Around this time last year, Google shocked Silicon Valley by voluntarily releasing statistics on the diversity of its workforce. The move helped shame other large tech companies into doing the same, and the picture that emerged wasn't pretty: In most cases, only 10 percent of the companies' overall employees were black or Latino, compared to 27 percent in the US workforce as a whole. For its own part, Google admitted that "we're miles from where we want to be," and pledged to do more to cultivate minority and female tech talent.
Now Google has an update: Its 2015 diversity stats, released yesterday, show that it has moved inches, not miles, toward a workforce that reflects America. The representation of female techies ticked up by 1 percentage point (from 17 to 18 percent), Asians gained 1 point, and whites, though still the majority, slipped by 1 point. Otherwise, the numbers are unchanged:
"With an organization our size, year-on-year growth and meaningful change is going to take time," Nancy Lee, Google's vice president of people operations, told the Guardian. Last year, Google spent $115 million on diversity initiatives and dispatched its own engineers to historically black colleges and universities to teach introductory computer science courses and help graduating students prepare for job searches. But unlike Intel, another big tech company that has prioritized diversity, Google has not set firm goals for diversifying its talent pool.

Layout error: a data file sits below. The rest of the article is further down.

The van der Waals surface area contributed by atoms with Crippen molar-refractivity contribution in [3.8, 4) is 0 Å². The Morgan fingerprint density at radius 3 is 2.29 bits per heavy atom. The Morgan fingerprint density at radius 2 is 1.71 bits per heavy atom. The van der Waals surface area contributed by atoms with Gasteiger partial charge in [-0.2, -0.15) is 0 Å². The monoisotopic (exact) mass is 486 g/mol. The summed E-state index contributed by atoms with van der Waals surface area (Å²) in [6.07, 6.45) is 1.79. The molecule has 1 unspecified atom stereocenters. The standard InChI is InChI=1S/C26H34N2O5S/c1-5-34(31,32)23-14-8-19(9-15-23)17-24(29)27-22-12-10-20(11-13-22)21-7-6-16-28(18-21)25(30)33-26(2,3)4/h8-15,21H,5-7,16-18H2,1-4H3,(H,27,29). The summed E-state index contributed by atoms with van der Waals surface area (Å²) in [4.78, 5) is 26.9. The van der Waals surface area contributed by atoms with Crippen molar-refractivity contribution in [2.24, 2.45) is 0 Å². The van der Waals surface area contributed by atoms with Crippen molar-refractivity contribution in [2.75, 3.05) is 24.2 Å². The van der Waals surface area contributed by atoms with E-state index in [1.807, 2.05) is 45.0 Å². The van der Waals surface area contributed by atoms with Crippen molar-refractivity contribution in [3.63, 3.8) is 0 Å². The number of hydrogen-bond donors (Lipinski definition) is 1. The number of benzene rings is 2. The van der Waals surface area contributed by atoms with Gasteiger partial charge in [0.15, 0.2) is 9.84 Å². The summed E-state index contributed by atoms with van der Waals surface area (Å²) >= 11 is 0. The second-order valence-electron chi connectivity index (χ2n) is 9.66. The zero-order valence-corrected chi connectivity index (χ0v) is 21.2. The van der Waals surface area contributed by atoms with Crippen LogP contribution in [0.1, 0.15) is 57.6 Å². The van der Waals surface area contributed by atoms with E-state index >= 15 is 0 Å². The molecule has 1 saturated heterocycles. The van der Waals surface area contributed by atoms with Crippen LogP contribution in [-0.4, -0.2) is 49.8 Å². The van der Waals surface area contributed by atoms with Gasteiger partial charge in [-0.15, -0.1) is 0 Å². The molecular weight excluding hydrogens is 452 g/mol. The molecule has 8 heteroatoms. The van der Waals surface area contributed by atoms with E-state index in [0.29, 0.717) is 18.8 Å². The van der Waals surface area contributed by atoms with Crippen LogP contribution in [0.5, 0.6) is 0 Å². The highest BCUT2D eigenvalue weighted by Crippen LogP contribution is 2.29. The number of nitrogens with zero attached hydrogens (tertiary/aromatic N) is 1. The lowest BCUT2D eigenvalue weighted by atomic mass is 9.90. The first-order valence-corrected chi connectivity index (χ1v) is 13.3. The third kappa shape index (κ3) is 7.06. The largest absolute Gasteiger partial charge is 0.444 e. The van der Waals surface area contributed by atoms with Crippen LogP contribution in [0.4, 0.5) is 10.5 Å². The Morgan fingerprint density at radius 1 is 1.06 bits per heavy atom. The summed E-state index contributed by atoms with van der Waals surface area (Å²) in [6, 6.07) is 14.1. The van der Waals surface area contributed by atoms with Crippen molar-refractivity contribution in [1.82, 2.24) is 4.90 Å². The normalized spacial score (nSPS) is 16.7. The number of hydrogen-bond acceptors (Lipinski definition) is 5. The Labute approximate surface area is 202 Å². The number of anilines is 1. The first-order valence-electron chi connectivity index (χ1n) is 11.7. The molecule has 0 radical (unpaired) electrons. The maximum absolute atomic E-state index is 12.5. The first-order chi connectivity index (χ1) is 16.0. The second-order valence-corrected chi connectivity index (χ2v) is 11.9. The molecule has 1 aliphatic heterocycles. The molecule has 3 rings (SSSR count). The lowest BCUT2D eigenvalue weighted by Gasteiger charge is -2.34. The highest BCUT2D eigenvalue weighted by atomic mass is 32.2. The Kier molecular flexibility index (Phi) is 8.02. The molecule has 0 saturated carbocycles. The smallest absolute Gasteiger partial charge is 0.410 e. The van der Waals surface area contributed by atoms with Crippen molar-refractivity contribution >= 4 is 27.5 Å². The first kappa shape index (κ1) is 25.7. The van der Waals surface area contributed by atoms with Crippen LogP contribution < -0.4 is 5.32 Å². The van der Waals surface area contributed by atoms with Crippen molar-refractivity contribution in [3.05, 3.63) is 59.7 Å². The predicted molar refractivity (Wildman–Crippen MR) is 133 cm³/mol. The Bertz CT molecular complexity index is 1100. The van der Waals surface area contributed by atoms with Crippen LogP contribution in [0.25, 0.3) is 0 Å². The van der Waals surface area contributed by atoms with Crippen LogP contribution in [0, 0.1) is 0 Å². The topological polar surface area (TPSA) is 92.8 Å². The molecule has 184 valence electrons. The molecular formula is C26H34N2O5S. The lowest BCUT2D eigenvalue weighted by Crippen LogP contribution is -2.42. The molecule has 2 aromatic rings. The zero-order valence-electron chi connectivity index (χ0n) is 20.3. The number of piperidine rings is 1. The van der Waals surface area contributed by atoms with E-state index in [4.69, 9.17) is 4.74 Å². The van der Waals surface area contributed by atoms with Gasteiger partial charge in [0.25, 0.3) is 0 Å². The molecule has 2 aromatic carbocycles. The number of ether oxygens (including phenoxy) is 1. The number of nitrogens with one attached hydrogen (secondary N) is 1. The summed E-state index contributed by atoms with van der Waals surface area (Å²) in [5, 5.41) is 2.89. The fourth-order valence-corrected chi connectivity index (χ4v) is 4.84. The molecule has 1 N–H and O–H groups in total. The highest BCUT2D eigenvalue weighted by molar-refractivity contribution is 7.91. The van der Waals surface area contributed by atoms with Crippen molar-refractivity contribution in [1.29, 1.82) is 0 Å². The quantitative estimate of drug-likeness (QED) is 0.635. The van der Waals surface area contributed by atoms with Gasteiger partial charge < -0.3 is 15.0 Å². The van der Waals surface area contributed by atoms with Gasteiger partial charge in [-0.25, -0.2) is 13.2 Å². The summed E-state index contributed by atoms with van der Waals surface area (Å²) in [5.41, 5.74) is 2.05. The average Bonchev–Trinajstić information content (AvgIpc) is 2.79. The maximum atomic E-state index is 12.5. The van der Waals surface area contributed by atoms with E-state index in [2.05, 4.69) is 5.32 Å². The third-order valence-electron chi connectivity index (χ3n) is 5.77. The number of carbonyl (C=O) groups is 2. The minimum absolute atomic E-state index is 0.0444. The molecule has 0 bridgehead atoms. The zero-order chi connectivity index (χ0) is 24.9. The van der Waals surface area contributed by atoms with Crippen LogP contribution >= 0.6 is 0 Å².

"While every company cannot match Intel's ambitious plan, they can set concrete, measurable goals, targets, and timetables," said a statement from the Reverend Jesse Jackson, who last year played a key role in convincing Google and other companies to disclose their diversity stats. "If they don't measure it, they don't mean it."
The Senate over the weekend let lapse some of the most controversial portions of the Patriot Act, including a provision that had been used by the National Security Agency to justify collecting American citizens' phone records en masse. Every day, the NSA receives from US phone companies metadata on billions of domestic calls, including the time the call was placed, its duration, and the originating and receiving numbers (but not the contents of the conversations). Privacy advocates have criticized the program as one of the worst examples of the Patriot Act's overreach, allowing access to potentially revealing information on basically any American citizen.